“The increase in population consisted mainly of Eastern European Jews moving to central and southern Squirrel Hill from Oakland and the Hill District,” per the society.
By 1938, Lidji said, “Squirrel Hill became the largest Jewish community in Pittsburgh, and the Hill District stopped becoming the largest Jewish community. It just kind of just gradually grew and grew and grew.”
In 1963, there were 6,407 Jewish households in Squirrel Hill and Greenfield, according to data from the Berman Jewish Databank, a project of the Jewish Federations of North America.
These days, the data shows, there are 50,000 Jewish people in the Western Pennsylvania region, 13,000 in Squirrel Hill, and many others in the neighborhoods around Squirrel Hill.
“It’s definitely shrunk from its heyday, but it’s the center of Jewish life in the city,” Lidji said.
The intersection of Forbes and Shady Avenue in the Squirrel Hill neighborhood of Pittsburgh Monday, Oct. 29, 2018.Cara Owsley/USA TODAY NETWORK
Mister Rogers’ real-life neighborhood
Fred Rogers, creator of “Mister Rogers Neighborhood,” lived in Squirrel Hill.
“I don’t know if it’s the neighborhood that inspired him directly, but the spirit of the show and the spirit of the neighborhood probably come from the same place,” Lidji said.
Lidji grew up hearing about other famous Squirrel Hill residents, too. Gene Kelly got his start teaching dance lessons at Beth Shalom, and Willa Cather resided in the neighborhood.
“When I first got to Squirrel Hill, I was just incredibly enamored with it from the very instant I got there,” he said. “In the years since then, I always felt like it didn’t get its due — national and international. I always wanted people to fawn over it.”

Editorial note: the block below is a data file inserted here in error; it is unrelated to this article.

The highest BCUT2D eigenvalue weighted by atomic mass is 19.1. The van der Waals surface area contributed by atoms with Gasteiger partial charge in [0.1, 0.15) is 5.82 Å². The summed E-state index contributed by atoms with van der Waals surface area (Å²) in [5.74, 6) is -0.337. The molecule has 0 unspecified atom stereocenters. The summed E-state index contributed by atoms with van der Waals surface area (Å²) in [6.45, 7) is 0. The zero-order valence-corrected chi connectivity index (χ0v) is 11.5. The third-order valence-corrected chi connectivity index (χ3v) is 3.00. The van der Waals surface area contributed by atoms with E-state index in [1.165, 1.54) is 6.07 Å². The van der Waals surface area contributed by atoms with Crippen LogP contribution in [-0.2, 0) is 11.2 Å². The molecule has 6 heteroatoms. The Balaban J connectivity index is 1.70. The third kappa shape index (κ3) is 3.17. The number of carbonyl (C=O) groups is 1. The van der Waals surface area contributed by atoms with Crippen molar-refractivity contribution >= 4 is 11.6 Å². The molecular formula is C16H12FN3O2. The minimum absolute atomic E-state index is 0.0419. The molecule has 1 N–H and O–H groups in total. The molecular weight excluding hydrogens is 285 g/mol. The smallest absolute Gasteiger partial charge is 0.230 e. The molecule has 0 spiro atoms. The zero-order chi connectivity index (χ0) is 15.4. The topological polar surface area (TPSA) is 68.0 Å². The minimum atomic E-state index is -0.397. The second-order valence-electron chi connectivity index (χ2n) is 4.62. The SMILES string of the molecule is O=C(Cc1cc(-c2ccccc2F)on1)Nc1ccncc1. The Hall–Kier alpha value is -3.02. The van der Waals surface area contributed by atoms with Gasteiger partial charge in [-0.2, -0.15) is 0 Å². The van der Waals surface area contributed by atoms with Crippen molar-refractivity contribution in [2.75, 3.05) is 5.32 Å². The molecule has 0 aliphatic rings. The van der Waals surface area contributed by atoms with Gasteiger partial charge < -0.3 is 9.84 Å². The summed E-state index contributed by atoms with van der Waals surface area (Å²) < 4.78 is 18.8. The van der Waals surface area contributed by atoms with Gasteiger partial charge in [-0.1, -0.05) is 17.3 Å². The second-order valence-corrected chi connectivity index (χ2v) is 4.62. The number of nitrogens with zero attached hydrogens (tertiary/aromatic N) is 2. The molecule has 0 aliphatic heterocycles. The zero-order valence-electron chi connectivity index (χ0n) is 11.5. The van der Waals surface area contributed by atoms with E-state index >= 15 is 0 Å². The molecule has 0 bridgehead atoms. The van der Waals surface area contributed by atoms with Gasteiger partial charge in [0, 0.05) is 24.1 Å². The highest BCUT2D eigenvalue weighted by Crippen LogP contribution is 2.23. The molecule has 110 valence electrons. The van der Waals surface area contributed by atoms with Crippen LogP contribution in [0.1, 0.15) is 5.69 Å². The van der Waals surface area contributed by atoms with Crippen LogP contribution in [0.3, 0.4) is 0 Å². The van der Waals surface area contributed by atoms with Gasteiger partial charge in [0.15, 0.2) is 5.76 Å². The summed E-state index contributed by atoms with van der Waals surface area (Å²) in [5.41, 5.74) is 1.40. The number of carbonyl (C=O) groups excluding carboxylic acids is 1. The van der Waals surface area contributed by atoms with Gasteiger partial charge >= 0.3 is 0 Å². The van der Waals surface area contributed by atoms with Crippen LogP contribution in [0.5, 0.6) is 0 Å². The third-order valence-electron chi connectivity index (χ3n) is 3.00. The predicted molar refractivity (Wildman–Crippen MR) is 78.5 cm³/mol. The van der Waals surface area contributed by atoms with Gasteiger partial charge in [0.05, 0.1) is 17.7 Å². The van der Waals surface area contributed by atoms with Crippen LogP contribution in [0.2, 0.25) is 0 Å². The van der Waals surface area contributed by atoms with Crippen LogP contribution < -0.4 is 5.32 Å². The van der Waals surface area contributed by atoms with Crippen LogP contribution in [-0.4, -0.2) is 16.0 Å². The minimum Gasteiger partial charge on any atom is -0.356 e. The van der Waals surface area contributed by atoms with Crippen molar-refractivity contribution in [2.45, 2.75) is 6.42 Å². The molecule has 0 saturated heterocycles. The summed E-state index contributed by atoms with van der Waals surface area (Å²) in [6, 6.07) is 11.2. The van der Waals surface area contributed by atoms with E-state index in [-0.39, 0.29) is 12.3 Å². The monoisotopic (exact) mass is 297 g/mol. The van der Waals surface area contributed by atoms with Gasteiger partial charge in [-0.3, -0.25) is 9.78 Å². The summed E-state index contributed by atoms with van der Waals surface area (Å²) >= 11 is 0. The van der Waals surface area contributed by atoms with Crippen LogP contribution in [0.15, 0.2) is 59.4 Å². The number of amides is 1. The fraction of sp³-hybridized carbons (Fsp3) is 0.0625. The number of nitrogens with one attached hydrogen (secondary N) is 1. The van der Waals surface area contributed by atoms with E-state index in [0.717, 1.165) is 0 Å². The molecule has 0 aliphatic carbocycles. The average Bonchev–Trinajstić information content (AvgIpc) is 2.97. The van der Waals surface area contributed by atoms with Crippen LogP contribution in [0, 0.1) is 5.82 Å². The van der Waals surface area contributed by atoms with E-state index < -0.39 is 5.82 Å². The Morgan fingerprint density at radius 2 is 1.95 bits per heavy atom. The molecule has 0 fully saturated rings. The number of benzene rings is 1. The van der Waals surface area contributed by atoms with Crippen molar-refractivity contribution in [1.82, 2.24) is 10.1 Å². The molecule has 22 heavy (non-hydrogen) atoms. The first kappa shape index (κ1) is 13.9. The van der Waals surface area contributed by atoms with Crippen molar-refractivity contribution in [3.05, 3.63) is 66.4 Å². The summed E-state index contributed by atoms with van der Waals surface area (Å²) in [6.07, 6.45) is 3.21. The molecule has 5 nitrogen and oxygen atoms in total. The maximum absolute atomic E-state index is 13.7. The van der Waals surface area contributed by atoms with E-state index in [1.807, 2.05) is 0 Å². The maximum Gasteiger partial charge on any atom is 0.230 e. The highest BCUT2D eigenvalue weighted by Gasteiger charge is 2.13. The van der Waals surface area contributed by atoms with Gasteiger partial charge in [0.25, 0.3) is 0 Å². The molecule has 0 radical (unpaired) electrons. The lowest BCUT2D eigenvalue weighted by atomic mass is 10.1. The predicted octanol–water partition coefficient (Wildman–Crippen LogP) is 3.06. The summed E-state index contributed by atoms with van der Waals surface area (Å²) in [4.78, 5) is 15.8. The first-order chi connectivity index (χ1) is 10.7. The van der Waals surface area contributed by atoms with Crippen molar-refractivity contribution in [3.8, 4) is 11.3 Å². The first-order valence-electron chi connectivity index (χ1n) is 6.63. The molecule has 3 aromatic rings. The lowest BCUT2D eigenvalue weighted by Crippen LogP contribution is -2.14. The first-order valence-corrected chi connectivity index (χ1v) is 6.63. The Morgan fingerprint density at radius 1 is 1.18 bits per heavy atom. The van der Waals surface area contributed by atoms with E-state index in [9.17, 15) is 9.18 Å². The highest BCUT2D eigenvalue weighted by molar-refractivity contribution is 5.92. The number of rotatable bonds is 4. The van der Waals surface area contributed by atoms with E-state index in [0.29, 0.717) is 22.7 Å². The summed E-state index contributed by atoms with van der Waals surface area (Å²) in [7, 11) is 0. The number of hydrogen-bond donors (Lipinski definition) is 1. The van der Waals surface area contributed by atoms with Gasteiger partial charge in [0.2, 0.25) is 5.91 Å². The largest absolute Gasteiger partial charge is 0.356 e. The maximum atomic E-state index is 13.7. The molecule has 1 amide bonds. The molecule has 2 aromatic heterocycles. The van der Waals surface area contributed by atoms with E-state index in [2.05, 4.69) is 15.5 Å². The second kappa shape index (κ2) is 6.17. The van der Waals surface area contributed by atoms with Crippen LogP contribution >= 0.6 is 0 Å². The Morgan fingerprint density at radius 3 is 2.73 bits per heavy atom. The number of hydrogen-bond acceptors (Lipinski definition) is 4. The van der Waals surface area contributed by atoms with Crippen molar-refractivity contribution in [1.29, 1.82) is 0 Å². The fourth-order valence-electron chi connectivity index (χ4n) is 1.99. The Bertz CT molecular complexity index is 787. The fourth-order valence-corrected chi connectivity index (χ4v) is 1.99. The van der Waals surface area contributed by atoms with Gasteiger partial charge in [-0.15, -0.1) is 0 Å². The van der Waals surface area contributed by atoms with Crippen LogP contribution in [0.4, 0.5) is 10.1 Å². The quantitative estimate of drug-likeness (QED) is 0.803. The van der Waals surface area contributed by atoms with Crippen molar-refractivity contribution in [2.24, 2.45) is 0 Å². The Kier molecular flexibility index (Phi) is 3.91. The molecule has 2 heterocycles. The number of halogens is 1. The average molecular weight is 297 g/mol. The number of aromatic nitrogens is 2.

So it’s “bittersweet” in the wake of a tragedy to read all of the articles from people talking about how special it is, he said.
“My hope is that the result of this event is that the things that make the neighborhood special get pushed to become even more special,” he said.
An Israel Day parade in the 1980s in Squirrel Hill.Courtesy of Heinz History Center
Study Pittsburgh’s Jewish archives
Lidji leads The Rauh Jewish History Program & Archives, which was founded in 1989 to collect, preserve, and make accessible the documentary history of Jews and Jewish communities of Western Pennsylvania. The archive will turn 30 years old this week, on Nov. 1.
The collection contains thousands of photos and documents, available to explore in-person (and online) for free from Wednesday through Saturday at Heinz History Center.
The archives contain materials on every single Jewish congregation and organization dating back to the founding of Pittsburgh’s Jewish community in the 1840s. The archives also include collections from families documenting Jewish life from Squirrel Hill to Oil City to Altoona to New Castle.
“We absolutely love when people come to look at them,” he said.
Lidji’s helped to collect the two congregations’ documents up to the present day.
“We look forward to collecting from both for many, many years,” he said.